Stop manipulating religious issues during parliamentary debates to pursue political interests – Bung



KUALA LUMPUR: Commencing the introduction to the debate on the 2024 budget in the Dewan Rakyat on Wednesday, Kinabatangan member of Parliament Datuk Seri Panglima Bung Moktar Radin sternly criticised the behaviour of certain Parliament members from both the opposition and government factions who cunningly exploited religious and racial sentiments to pursue political interests during their debate.

The MP from Sabah, with a moderate stance, firmly asserted that this prevailing culture must be put to an end.

Bung said that the assemblage of 222 MPs in the Dewan Rakyat symbolises approximately 36 million citizens of Malaysia hailing from diverse ethnicities and faiths.

In light of this, he emphasised the importance of refraining from engaging in contentious discussions that may incite extreme reactions, particularly when pertaining to sensitive subjects of religious and racial issues.

During the debate, he said that “we are the focal point and have garnered the attention of not only Malaysians but also the global community”.

This serves as an exemplary model for all parties involved, as any actions, discussions, or debates that broach sensitive subjects, particularly those pertaining to religion, possess the potential to impact racial harmony, Bung said during the debate.

Therefore, Bung, who is Sabah Barisan Nasional (BN) chairman, said such matters should be sidestepped during the course of the debate.

He further emphasised the importance of avoiding the act of labelling others as infidels in speech. Ideally, members of Parliament should engage in debates with caution, ensuring that they do not inflict emotional harm upon others.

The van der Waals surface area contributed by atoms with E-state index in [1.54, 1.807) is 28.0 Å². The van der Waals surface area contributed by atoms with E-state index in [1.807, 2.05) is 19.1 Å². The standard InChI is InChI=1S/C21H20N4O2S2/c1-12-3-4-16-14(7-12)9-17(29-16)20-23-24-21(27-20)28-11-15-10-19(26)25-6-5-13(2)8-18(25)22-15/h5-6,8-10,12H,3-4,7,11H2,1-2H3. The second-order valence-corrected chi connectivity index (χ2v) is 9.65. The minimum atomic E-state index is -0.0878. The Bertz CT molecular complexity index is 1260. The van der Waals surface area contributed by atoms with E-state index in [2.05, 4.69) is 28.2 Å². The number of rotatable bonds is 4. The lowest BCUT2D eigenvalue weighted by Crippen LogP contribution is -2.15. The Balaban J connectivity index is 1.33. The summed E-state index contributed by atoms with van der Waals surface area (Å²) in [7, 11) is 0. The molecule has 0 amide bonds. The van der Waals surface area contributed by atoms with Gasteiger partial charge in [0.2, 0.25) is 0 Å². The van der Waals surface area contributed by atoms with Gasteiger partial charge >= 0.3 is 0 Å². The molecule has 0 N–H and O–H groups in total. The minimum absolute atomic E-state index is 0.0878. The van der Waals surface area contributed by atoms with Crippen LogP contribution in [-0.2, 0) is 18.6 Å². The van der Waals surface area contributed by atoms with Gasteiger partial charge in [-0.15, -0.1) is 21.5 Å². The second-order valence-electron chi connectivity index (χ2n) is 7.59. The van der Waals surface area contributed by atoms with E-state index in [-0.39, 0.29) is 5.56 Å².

“In the realm of Islam, although my knowledge may still be somewhat deficient, it is elucidated in Surah Al Kafirun of the Qur’an that “for you is your religion and for me is my religion.”

“As devout Muslims, we are encouraged to demonstrate respect for the beliefs of others. Consequently, it is imperative to desist from engaging in debates that have the potential to fragment racial concordance,” underscored Bung.

When met after the debate, Bung, who also serves as the Chairman of the Sabah UMNO Liaison Committee, expounded, “Having achieved independence for 66 years, we have been bestowed with the freedom to reside in a democratic nation, unrestricted in our mobility, and at liberty to practice our respective faiths.”

“Doesn’t this imply that we are also at liberty to partake in activities that possess the capacity to impact the harmony and cohesion that have been nurtured over the course of six decades?

“Have we not learned enough from the tragedy of May 13, 1969, the incident of racial riots that should have taught us a lot about the meaning of unity and should serve as a lesson to avoid the country from chaos and destruction due to disputes among us, Malaysians?” added Bung.

Bung said that in a multi-racial and religious country like Malaysia, tolerance should be prioritised instead of being concerned about the future of party politics or wanting to be a hero for fear of losing the election.

“That is why, after the 15th general election (GE), we will form a unity government as mandated by the Yang Dipertuan Agong with the hope that the concept of unity in a country of various religions and races can be united to develop our beloved country,” he said.

If Malaysians persist in remaining divided and if leaders neglect to establish a commendable precedent for the populace, the attainment of harmony and peace shall prove unattainable, thereby impeding endeavours to perpetuate the advancement of development and the nation’s economy, Bung said.

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